I have a few items on my list that I would like for sewing; I am looking for some specific shades of velvet and wool. Often these two items can be repurposed clothing items, so I look for pieces in good enough shape to cut up for those projects (a velvet skirt can offer plenty of fabric to make a girl's dress bodice). I aim to pay $1 for these. Garage sales are also a great place to look for sheets (to use for sewing) and blankets (to use as-is).



The white quilt on my bed was a garage sale find for $15. I have purchased blankets for the children at garage sales, too.

I usually take $35 to $45 with me. Most times, this is money that I've made from my own garage sale. I plan to go to this neighborhood sale in April and October; I might go to one other sale a year (this year I went to three already, as two were on my street and one was two streets over).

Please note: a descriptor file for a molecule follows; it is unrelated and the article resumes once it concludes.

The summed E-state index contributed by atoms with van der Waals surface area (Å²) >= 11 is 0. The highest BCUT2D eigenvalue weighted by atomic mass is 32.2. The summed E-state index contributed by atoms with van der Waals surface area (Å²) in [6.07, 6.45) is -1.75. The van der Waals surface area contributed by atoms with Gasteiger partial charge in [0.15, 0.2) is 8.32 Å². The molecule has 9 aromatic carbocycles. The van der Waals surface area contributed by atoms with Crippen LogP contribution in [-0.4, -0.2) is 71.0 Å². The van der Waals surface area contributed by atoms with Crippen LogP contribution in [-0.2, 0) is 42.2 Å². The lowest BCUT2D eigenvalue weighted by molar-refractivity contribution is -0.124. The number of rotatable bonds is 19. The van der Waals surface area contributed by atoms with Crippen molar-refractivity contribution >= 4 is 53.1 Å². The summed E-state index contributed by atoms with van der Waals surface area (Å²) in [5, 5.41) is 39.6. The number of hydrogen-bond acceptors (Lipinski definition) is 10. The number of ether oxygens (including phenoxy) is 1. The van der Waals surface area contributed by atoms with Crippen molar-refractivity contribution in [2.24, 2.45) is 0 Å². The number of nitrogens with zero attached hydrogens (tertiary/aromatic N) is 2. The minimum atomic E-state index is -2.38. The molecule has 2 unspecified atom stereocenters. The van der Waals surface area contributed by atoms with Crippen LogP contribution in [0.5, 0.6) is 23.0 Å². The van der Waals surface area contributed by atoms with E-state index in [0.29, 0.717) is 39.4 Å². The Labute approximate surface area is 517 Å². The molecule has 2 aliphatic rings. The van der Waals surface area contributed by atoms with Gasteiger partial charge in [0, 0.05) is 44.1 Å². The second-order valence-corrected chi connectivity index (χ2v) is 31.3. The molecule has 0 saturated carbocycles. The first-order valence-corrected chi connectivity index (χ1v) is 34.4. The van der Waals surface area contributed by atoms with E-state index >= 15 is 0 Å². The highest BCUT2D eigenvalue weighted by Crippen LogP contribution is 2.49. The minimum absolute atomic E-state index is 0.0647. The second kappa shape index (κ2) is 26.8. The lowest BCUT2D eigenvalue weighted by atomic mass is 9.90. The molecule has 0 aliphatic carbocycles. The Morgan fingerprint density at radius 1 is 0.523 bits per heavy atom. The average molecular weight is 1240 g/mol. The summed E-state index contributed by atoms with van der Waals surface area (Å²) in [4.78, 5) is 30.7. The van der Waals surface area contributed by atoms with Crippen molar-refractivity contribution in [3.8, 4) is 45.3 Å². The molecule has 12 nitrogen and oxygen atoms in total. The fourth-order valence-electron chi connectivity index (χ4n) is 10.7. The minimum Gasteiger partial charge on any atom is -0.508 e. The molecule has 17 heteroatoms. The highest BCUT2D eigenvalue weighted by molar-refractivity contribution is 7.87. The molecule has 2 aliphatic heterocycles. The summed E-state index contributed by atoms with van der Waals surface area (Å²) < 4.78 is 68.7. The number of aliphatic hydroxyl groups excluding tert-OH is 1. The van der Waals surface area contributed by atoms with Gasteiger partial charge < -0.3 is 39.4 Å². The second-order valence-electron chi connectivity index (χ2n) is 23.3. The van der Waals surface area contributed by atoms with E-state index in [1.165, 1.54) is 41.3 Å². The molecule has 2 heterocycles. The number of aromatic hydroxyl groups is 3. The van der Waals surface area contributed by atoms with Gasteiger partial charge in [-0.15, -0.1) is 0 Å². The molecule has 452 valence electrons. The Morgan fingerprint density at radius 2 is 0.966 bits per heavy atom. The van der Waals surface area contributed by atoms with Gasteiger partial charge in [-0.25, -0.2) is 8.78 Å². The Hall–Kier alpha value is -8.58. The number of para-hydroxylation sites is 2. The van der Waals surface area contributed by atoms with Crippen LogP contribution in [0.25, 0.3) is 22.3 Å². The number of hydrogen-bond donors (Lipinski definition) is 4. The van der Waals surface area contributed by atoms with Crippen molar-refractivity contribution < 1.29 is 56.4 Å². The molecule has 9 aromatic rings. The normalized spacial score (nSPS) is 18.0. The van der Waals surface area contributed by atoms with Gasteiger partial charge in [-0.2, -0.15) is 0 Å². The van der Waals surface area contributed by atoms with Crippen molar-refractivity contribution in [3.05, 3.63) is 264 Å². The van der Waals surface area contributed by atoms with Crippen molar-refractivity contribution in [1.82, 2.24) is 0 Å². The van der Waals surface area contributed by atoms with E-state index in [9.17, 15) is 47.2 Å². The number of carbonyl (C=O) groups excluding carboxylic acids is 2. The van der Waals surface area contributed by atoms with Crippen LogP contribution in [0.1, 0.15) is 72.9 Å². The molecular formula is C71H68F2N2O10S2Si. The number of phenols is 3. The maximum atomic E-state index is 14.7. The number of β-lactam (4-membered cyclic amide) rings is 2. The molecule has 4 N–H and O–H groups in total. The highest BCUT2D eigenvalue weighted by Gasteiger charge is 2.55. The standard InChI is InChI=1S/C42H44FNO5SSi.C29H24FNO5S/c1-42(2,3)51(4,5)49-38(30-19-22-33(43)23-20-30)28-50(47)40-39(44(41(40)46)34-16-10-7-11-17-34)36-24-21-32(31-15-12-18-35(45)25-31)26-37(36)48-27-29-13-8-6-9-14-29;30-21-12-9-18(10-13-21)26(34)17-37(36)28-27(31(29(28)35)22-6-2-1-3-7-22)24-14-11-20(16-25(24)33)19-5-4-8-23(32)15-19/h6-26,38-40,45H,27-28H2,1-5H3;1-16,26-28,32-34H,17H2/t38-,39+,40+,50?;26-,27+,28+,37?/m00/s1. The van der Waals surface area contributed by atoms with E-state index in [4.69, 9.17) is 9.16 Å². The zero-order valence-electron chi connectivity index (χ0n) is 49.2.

My list has also served another purpose for me for the past several years. A friend of my mother's (a woman whose children are long-grown) goes to Oregon and Washington each summer. She loves garage sale shopping while she is there, and she offered to look for things for me before if I would give her a list. She brings back several bags of clothing (usually including a few costumes), along with a list of what she paid for each item. She looks for items in the same price range as I do (most items she picks up for 50 cents each). I email my list to her.

I'll be going garage sale shopping at the community garage sale this Saturday. I'm looking forward to it!


Have you ever written a garage sale list? Do you use garage sales to buy the bulk of your family's clothing?